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Detective in Ramsey Case Quits

August 7, 1998 GMT

BOULDER, Colo. (AP) _ Claiming the district attorney’s office is ``thoroughly compromised,″ one of the original detectives assigned to investigate the slaying of JonBenet Ramsey has resigned ``in protest of this continuing travesty.″

Detective Steve Thomas, who has been on leave since late June, tendered his resignation from the Boulder Police Department on Thursday, accusing Alex Hunter’s office of sacrificing procedure for politics.

``I believe the district attorney’s office is thoroughly compromised,″ Thomas wrote in the eight-page resignation letter, which was obtained by ABC News.


``The primary reason I chose to leave is my belief that the district attorney’s office continues to mishandle the Ramsey case,″ Thomas wrote.

A spokeswoman for the district attorney’s office, Suzanne Laurion, said Thomas’ letter ``is outrageous and is substantially false and misleading.″

Thomas, a 13-year veteran of the department, was one of the investigators who pursued the case for a year and a half and turned it over to Hunter’s office in June, recommending that he convene a grand jury to compel witness testimony and evidence.

In the letter, Thomas, 36, accuses the district attorney’s office of ignoring evidence collected by investigators, blocking police efforts to subpoena the parents’ telephone and credit card records and improperly sharing details of the case with Ramsey lawyers.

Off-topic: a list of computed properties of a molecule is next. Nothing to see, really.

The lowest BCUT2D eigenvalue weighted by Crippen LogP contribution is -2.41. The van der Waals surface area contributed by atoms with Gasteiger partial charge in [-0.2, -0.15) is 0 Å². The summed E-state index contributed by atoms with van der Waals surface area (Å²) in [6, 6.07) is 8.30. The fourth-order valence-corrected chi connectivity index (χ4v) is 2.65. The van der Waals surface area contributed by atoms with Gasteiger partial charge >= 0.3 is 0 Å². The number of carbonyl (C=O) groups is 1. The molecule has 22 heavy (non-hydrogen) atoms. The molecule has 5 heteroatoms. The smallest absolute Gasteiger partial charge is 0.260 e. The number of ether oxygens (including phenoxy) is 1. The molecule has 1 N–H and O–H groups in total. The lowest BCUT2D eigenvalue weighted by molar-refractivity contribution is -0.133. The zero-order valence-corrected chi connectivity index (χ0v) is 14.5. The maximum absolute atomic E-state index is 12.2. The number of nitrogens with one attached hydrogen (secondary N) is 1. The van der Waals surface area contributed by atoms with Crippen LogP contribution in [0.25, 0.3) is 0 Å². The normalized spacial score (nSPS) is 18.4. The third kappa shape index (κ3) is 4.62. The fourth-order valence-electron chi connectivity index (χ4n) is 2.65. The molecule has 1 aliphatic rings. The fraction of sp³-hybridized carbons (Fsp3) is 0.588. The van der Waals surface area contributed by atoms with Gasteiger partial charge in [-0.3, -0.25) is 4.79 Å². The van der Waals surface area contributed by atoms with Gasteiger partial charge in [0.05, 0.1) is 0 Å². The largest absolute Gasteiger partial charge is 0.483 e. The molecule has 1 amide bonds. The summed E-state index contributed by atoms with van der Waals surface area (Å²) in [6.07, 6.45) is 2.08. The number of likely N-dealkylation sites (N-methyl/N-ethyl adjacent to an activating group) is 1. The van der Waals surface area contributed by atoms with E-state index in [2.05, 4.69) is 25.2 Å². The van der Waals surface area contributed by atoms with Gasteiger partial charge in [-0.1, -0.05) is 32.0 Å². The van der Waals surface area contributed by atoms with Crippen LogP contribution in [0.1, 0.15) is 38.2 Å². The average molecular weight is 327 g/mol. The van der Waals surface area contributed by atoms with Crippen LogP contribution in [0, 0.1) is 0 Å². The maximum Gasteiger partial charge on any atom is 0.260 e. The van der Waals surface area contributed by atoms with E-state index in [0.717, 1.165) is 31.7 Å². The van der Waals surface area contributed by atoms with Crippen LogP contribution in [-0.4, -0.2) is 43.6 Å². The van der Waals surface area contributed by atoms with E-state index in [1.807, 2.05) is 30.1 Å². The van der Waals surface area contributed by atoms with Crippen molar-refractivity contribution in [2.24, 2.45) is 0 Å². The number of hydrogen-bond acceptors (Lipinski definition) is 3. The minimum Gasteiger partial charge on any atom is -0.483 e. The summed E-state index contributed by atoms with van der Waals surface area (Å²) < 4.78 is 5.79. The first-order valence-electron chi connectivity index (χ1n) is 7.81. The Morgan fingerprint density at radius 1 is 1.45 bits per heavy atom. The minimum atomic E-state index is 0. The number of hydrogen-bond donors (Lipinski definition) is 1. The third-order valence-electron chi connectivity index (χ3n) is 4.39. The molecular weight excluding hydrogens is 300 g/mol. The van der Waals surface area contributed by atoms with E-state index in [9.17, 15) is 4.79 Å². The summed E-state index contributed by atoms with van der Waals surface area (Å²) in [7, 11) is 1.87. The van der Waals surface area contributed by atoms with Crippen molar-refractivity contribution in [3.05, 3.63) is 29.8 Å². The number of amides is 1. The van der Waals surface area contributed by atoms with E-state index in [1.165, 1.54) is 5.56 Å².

Thomas called for the appointment of an independent prosecution team to oversee the case. ``The time for intervention is now,″ he said.

There have been no arrests since JonBenet, a 6-year-old Little Miss Colorado, was found beaten and strangled in the basement of her family’s Boulder home on Dec. 26, 1996.

Her parents, John and Patsy Ramsey, have proclaimed their innocence and have repeatedly accused the Boulder police of bias against them early in the investigation. Authorities say they remain under suspicion.

Boulder Police Chief Mark Beckner issued a statement Thursday saying he accepted Thomas’ resignation ``with regret″ and that he disapproved of Thomas’ criticism of Hunter’s office.

``I am disappointed that Steve felt the need to vent his frustrations in the investigation,″ Beckner said. ``I continue to have confidence in the investigative team, Alex Hunter, and special prosecutor Michael Kane.″


Ms. Laurion said DA officials planned to meet with Beckner today, and noted that Hunter’s office is working closely and sharing information with police.

She also said the case is at a critical juncture, saying that Hunter’s office has been ``looking very vigorously″ into a grand jury and reiterating that Hunter is leaning toward convening such a panel.

Attempts by The Associated Press to reach Thomas were unsuccessful; there is no listing for him in the Boulder telephone directory.